Bill Murray, still celebrating his historic World Series victory, stopped by Saturday Night Live over the weekend for a sing-along. It’s always a little melancholy to visit a place you used to work: passage of time, mortality, and so on. Maybe that explains Murray’s sad eyes in this sketch—or maybe it was just the thought of having to sing in public again so soon after the Daffy Duck fiasco. This time around, Murray had backup singers—not just an anonymous chorus line, but Anthony Rizzo, David Ross, and Dexter Fowler of the Chicago Cubs.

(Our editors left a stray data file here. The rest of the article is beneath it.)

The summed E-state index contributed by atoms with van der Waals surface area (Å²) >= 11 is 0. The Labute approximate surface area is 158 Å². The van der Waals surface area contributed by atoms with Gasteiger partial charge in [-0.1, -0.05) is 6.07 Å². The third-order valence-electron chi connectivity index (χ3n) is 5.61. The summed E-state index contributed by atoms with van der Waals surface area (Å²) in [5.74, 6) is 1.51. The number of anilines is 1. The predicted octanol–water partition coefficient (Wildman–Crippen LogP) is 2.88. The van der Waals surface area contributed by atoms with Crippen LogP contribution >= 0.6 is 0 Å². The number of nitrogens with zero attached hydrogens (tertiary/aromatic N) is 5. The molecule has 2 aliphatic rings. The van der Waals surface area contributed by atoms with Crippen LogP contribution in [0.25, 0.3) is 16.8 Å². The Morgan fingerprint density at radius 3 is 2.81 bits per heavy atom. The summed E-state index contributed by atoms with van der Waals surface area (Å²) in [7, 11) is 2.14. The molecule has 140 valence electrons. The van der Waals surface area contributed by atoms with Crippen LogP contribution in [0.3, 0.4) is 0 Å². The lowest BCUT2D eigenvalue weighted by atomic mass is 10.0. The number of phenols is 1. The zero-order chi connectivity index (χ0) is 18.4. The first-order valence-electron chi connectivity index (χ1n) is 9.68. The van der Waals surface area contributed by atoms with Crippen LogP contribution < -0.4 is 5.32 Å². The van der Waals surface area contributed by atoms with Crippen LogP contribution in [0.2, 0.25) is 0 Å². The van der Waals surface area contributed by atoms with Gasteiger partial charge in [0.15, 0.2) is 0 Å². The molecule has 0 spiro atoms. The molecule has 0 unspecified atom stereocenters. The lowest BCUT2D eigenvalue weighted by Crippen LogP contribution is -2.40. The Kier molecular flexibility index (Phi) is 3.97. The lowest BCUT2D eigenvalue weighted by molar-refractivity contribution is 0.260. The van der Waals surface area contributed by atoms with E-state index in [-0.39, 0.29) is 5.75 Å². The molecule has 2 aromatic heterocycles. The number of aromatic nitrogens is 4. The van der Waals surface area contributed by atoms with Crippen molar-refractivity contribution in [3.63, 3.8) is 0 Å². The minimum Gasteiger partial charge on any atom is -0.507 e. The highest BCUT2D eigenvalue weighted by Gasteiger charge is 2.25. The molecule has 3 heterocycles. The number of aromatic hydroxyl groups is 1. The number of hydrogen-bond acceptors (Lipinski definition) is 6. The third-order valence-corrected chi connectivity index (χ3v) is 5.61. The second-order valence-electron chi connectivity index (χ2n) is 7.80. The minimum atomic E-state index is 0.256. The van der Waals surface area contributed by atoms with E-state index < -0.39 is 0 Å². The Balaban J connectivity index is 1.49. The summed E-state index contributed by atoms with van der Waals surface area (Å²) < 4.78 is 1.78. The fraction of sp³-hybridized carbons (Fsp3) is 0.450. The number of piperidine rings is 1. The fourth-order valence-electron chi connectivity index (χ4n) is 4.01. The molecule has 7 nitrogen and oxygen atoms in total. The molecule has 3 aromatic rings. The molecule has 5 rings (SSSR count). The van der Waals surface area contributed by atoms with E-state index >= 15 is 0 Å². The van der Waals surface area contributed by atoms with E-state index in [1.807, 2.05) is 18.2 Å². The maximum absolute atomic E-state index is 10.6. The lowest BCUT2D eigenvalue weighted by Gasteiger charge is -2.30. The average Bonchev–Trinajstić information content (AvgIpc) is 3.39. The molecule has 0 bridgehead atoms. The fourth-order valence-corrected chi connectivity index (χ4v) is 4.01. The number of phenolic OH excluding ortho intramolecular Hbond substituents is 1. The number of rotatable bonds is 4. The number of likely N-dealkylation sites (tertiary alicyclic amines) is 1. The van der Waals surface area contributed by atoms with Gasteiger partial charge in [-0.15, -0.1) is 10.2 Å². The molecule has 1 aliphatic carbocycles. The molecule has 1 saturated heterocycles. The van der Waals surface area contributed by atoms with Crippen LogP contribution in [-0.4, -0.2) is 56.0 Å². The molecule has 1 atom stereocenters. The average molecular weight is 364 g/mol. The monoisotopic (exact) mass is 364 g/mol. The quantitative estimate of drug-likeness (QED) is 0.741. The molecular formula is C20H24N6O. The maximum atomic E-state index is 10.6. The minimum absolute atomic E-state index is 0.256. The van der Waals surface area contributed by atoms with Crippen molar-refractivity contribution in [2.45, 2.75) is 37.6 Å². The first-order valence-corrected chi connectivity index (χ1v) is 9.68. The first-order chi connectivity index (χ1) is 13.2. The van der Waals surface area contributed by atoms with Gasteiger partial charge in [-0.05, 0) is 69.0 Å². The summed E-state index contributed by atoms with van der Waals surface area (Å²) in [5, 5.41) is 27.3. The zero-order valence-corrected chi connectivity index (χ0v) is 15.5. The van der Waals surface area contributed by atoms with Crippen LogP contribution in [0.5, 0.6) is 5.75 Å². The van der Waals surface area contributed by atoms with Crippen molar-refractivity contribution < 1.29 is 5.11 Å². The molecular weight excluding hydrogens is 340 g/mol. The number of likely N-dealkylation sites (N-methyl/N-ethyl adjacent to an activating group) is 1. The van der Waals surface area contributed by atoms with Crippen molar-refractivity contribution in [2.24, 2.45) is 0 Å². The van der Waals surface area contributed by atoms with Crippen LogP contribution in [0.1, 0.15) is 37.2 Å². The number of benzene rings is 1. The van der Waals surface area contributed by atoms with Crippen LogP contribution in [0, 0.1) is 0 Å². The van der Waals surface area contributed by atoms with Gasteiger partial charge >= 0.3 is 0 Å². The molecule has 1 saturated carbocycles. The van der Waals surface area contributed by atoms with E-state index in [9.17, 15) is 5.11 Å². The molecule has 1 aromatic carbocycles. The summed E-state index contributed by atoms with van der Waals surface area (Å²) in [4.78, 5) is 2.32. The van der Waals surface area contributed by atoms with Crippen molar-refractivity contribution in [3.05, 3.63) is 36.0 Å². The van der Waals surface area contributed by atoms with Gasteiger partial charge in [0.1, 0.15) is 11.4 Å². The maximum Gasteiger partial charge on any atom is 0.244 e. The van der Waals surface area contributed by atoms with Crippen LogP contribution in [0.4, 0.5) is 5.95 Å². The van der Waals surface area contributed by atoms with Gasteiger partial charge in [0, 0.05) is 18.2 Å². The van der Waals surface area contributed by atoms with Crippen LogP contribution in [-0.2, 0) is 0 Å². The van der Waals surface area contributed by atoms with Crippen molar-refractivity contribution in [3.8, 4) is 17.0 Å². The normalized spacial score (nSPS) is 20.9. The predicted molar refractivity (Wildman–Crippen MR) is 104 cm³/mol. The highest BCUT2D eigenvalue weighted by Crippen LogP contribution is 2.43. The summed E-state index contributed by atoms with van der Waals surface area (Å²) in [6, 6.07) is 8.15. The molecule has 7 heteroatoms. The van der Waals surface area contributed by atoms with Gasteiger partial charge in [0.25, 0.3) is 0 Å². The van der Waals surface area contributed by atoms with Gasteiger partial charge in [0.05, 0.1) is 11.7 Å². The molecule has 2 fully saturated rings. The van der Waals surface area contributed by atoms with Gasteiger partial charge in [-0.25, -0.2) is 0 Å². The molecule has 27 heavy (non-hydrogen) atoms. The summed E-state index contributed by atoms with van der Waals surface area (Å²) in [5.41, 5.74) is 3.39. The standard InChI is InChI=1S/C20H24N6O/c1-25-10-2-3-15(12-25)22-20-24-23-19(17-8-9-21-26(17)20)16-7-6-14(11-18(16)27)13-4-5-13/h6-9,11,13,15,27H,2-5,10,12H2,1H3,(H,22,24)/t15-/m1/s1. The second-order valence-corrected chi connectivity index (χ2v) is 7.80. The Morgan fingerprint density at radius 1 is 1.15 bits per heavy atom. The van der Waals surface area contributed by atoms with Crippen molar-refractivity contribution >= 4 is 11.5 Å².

Their performance of “Go, Cubs, Go,” however, was a chilling reminder that the World Series is a baseball competition, not a singing contest. Steve Goodman, who wrote the song (and “City of New Orleans”), didn’t get to hear Murray and the Cubs’ rendition; he died in 1985, when the team still had 31 years of losses ahead of them. Which means he never got to hear his own song—which promises that the Cubs can “be the best in the National League,” never mind anything as ambitious as the World Series—come true. So in honor of Goodman’s era of unrelenting Cub misery, here he is performing “A Dying Cub Fan’s Last Request,” the kind of ballad his team finally made obsolete this year: